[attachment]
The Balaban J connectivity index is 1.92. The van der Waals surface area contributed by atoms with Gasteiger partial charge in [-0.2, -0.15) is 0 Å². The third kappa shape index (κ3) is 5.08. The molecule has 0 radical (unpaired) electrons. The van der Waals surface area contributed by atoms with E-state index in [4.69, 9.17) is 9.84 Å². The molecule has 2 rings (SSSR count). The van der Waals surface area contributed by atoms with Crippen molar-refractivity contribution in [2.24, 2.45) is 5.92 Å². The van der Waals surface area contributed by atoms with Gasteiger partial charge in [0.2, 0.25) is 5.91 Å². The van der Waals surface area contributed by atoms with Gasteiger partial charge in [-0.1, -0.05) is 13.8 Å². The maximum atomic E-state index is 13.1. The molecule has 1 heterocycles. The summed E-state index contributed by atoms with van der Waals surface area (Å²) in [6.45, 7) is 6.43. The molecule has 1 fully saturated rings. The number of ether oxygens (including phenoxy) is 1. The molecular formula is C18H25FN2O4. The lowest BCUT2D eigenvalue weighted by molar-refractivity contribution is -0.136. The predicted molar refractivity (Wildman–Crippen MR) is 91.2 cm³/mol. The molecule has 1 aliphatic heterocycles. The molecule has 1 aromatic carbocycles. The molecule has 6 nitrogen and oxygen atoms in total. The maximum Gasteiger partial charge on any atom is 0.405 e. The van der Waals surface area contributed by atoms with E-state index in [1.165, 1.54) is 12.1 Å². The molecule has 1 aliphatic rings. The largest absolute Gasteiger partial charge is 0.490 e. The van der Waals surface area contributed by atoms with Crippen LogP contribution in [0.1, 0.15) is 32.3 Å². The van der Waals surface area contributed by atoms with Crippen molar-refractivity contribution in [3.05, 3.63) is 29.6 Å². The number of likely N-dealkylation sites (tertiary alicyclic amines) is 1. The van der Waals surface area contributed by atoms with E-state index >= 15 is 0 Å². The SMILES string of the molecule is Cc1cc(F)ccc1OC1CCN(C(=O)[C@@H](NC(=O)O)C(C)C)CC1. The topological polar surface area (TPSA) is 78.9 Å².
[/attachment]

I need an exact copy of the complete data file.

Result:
The Balaban J connectivity index is 1.92. The van der Waals surface area contributed by atoms with Gasteiger partial charge in [-0.2, -0.15) is 0 Å². The third kappa shape index (κ3) is 5.08. The molecule has 0 radical (unpaired) electrons. The van der Waals surface area contributed by atoms with E-state index in [4.69, 9.17) is 9.84 Å². The molecule has 2 rings (SSSR count). The van der Waals surface area contributed by atoms with Crippen molar-refractivity contribution in [2.24, 2.45) is 5.92 Å². The van der Waals surface area contributed by atoms with Gasteiger partial charge in [0.2, 0.25) is 5.91 Å². The van der Waals surface area contributed by atoms with Gasteiger partial charge in [-0.1, -0.05) is 13.8 Å². The maximum atomic E-state index is 13.1. The molecule has 1 heterocycles. The summed E-state index contributed by atoms with van der Waals surface area (Å²) in [6.45, 7) is 6.43. The molecule has 1 fully saturated rings. The number of ether oxygens (including phenoxy) is 1. The molecular formula is C18H25FN2O4. The lowest BCUT2D eigenvalue weighted by molar-refractivity contribution is -0.136. The predicted molar refractivity (Wildman–Crippen MR) is 91.2 cm³/mol. The molecule has 1 aliphatic heterocycles. The molecule has 1 aromatic carbocycles. The molecule has 6 nitrogen and oxygen atoms in total. The maximum Gasteiger partial charge on any atom is 0.405 e. The van der Waals surface area contributed by atoms with E-state index in [1.165, 1.54) is 12.1 Å². The molecule has 1 aliphatic rings. The largest absolute Gasteiger partial charge is 0.490 e. The van der Waals surface area contributed by atoms with Crippen LogP contribution in [0.1, 0.15) is 32.3 Å². The van der Waals surface area contributed by atoms with Crippen molar-refractivity contribution in [3.05, 3.63) is 29.6 Å². The number of likely N-dealkylation sites (tertiary alicyclic amines) is 1. The van der Waals surface area contributed by atoms with E-state index >= 15 is 0 Å². The SMILES string of the molecule is Cc1cc(F)ccc1OC1CCN(C(=O)[C@@H](NC(=O)O)C(C)C)CC1. The topological polar surface area (TPSA) is 78.9 Å².